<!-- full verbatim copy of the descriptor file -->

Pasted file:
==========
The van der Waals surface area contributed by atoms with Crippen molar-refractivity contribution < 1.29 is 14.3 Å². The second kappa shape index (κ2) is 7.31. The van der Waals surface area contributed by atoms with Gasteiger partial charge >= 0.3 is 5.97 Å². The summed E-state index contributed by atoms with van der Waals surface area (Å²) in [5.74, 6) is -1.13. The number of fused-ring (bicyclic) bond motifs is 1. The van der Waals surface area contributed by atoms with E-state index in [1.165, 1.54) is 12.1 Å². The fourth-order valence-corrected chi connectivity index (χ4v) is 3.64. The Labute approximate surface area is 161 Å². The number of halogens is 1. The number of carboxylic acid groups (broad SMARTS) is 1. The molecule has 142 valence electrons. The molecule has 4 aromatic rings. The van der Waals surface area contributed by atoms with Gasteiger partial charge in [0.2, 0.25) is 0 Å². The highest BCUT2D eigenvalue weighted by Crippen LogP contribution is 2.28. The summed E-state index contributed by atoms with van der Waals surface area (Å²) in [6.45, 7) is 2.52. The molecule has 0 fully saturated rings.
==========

The van der Waals surface area contributed by atoms with Crippen molar-refractivity contribution < 1.29 is 14.3 Å². The second kappa shape index (κ2) is 7.31. The van der Waals surface area contributed by atoms with Gasteiger partial charge >= 0.3 is 5.97 Å². The summed E-state index contributed by atoms with van der Waals surface area (Å²) in [5.74, 6) is -1.13. The number of fused-ring (bicyclic) bond motifs is 1. The van der Waals surface area contributed by atoms with E-state index in [1.165, 1.54) is 12.1 Å². The fourth-order valence-corrected chi connectivity index (χ4v) is 3.64. The Labute approximate surface area is 161 Å². The number of halogens is 1. The number of carboxylic acid groups (broad SMARTS) is 1. The molecule has 142 valence electrons. The molecule has 4 aromatic rings. The van der Waals surface area contributed by atoms with Gasteiger partial charge in [0.2, 0.25) is 0 Å². The highest BCUT2D eigenvalue weighted by Crippen LogP contribution is 2.28. The summed E-state index contributed by atoms with van der Waals surface area (Å²) in [6.45, 7) is 2.52. The molecule has 0 fully saturated rings.